One thing our clients struggle with when preparing PowerPoint presentations is how to effectively illustrate abstract thoughts or ideas. Common ideas people ask for help illustrating are structure and organization. We all know it is important to provide powerful visuals when designing presentation. The graphical element is a huge part of what makes it effective! However, demonstrating concepts like “organization” which feels abstract is a road block for many folks.
It’s this time of year we do plans on various levels. Company strategies, team aims, project plans, personal development objectives. To help you make good goals, use S.M.A.R.T. method of defining them. Furthermore, if you present the goals in nice eye-catching ways, you can reach better engagement by your audience. Here I present some ideas how you can design such SMART goals a presentation.
My guess is that you met several times with presentation of an organizational structure of a company or institution. I saw it many times when making a classical company presentation, for a pitch or funds application. Here we’ve prepared a few slide design examples how you can illustrate such org charts.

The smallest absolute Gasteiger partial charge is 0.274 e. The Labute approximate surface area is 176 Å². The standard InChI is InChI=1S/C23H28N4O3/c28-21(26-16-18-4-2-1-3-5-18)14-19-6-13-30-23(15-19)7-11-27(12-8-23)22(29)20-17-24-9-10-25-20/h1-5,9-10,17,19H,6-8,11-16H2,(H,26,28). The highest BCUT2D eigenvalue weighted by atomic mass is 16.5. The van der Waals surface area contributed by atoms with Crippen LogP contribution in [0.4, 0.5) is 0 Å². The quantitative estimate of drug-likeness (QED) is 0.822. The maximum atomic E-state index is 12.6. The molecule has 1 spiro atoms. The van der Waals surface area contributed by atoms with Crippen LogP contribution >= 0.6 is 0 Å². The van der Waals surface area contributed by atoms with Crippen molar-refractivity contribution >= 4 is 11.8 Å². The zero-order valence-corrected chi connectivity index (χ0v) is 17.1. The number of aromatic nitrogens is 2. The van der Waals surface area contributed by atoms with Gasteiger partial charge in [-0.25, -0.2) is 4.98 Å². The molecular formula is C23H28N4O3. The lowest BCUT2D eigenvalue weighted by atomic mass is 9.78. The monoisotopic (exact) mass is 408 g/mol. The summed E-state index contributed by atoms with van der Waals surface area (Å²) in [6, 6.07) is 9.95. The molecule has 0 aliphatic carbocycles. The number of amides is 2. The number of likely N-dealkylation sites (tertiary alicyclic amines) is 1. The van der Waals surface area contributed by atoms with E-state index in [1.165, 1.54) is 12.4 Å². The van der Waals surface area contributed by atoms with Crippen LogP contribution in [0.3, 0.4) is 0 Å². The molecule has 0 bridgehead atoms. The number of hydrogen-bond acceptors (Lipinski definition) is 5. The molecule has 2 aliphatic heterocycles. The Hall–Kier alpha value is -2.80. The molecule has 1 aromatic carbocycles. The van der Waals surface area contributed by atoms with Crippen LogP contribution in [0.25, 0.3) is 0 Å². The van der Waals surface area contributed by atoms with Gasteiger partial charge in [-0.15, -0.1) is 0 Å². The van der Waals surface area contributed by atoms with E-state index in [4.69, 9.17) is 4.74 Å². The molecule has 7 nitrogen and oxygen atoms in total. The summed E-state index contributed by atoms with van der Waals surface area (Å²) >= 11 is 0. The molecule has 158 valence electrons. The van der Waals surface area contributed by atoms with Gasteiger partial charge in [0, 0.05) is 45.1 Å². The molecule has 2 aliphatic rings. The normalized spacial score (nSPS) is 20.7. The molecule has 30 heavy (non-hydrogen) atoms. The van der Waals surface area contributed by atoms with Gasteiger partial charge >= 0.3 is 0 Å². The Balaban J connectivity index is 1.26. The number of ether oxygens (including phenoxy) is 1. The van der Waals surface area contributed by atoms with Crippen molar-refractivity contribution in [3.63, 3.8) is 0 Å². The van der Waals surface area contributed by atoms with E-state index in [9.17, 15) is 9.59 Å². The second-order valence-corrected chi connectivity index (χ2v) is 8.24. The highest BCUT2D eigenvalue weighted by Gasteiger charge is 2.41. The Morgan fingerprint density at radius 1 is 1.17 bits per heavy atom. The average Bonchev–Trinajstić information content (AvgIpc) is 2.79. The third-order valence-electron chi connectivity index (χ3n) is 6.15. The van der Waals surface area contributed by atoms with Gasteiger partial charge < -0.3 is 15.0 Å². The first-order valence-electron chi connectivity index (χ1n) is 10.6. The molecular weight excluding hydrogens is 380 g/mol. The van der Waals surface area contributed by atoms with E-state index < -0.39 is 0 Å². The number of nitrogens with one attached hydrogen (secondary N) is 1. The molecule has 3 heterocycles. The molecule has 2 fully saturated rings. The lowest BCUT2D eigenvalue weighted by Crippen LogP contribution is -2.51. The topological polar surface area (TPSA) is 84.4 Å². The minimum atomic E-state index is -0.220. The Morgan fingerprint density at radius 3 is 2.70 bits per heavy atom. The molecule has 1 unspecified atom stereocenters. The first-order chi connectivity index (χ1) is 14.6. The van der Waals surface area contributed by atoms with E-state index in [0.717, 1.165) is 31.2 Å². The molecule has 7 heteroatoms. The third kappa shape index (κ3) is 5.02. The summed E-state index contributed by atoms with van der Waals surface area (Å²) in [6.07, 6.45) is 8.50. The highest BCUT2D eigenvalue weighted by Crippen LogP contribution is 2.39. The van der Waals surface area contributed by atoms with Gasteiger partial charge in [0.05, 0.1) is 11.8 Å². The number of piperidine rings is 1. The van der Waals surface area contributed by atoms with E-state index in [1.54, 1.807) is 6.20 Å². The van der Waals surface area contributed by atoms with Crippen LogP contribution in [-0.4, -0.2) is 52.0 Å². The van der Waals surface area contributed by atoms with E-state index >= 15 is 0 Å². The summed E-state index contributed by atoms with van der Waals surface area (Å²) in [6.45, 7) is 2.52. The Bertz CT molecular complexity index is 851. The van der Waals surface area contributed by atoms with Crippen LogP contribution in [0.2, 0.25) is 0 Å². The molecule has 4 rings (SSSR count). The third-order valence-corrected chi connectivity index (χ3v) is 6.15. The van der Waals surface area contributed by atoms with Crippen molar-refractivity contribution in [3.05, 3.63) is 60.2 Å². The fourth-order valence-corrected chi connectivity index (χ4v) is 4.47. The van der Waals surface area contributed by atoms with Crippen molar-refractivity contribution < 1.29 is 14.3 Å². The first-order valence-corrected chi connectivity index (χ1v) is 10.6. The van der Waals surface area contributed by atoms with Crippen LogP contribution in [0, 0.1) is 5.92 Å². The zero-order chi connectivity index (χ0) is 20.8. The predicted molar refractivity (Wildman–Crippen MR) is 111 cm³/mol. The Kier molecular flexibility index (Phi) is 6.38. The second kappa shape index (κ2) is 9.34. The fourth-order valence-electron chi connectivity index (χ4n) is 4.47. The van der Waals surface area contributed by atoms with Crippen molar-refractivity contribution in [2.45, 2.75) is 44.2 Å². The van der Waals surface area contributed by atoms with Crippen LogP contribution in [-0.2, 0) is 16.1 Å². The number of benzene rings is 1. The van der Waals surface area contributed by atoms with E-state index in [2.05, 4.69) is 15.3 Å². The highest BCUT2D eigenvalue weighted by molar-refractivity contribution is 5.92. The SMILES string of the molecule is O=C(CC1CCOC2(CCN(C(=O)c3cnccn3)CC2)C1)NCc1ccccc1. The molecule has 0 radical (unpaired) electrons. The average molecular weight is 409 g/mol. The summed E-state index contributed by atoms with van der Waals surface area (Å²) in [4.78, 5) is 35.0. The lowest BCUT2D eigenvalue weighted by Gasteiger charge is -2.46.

Here’s a diagram illustration I did for an inspirational article how we should make smart decisions.
After a break I’m back with another example how to create a text visualization, using only PowerPoint tool. Having such simple blog illustration makes the interesting ideas from posts easier to notice and absorb.
Check the next example of how you can enrich a text article by a simple illustration. I share here some simple do-it-yourself ways. So it can inspire you to make your own Do-It-Yourself blog infographics or of other written articles. I was reading an interesting blog post at Harvard Business Review by Rosabeth Moss Kanter. She was writing about ways to cope with uncertainty in a life. Tips she shares were a good source material for adding a visualization.
Illustrating core ideas from Harvard Business Review article “Four Reasons Any Action Is Better than None” by Rosabeth Moss Kanter (original article here). Visualisation and design elements: www.InfoDiagram.com